For small-amplitude vortical and entropic unsteady disturbances of potential flows, Goldstein proposed a partial splitting of the velocity field into a vortical part u(I) that is a known function of the imposed upstream disturbance and a potential part ∇ϕ satisfying a linear inhomogeneous wave equation with a dipole-type source term. The present paper deals with flows around bodies with a stagnation point. It is shown that for such flows u(I) becomes singular along the entire body surface and its wake and as a result ∇ϕ will also be singular along the entire body surface. The paper proposes a modified splitting of the velocity field into a vortical part u(R) that has zero streamwise and normal components along the body surface, an entropy-dependent part and a regular part ∇ϕ* that satisfies a linear inhomogeneous wave equation with a modified source term.
For periodic disturbances, explicit expressions for u(R) are given for three-dimensional flows past a single obstacle and for two-dimensional mean flows past a linear cascade. For weakly sheared flows, it is shown that if the mean flow has only a finite number of isolated stagnation points, u(R) will be finite along the body surface. On the other hand, if the mean flow has a stagnation line along the body surface such as in two-dimensional flows then the component of u(R) in this direction will have a logarithmic singularity.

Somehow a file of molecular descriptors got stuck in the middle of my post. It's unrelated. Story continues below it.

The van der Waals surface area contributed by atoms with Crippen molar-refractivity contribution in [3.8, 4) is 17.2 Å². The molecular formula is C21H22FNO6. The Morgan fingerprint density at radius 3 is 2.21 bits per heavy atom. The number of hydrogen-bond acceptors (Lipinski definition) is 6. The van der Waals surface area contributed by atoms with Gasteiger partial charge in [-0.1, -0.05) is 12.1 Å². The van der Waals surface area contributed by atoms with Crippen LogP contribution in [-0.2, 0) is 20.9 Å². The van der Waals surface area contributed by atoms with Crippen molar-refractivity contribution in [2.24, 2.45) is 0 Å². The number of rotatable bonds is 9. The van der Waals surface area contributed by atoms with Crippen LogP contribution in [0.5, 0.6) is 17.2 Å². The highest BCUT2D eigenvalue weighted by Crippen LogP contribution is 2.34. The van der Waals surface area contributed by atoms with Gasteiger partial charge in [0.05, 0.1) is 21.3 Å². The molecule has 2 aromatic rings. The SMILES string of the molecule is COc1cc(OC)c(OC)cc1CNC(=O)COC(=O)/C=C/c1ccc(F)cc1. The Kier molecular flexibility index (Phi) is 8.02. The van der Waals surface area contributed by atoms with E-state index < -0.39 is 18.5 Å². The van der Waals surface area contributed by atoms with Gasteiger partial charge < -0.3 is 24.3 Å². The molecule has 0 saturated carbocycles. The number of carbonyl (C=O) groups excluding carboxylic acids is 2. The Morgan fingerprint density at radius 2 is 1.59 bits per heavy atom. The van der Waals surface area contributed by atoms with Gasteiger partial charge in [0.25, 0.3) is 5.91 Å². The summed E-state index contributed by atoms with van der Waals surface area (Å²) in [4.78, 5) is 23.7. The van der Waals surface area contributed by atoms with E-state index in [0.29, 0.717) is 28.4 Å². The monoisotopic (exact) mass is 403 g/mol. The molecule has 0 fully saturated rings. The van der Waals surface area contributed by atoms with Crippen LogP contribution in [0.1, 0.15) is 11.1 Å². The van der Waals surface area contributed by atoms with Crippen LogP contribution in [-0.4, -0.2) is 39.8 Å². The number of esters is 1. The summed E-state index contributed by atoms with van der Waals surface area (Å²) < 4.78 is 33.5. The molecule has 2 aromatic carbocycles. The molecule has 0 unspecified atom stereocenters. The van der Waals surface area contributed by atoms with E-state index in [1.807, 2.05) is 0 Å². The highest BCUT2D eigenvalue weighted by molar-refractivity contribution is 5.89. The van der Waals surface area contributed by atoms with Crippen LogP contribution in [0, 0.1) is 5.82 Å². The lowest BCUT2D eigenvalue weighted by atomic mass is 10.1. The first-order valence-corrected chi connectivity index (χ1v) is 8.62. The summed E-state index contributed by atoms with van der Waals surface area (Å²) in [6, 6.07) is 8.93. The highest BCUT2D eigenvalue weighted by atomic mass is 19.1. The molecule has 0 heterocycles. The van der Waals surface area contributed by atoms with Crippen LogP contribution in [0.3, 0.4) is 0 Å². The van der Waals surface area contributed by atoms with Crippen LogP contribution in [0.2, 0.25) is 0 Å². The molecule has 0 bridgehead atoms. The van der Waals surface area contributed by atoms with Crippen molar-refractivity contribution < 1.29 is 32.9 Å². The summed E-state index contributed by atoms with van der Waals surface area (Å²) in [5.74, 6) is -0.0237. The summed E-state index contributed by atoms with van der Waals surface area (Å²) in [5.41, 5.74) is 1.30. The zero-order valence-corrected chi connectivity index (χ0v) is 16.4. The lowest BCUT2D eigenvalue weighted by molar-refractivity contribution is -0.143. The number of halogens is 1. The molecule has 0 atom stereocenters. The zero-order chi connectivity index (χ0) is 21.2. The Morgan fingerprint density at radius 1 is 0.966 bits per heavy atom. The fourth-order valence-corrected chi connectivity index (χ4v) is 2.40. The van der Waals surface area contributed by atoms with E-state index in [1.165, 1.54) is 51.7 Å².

For incompressible flows, the boundary-value problem for ϕ* is formulated in terms of an integral equation of the Fredholm type. The theory is applied to a typical bluff body. Detailed calculations are carried out to show the velocity and pressure fields in response to incident harmonic disturbances.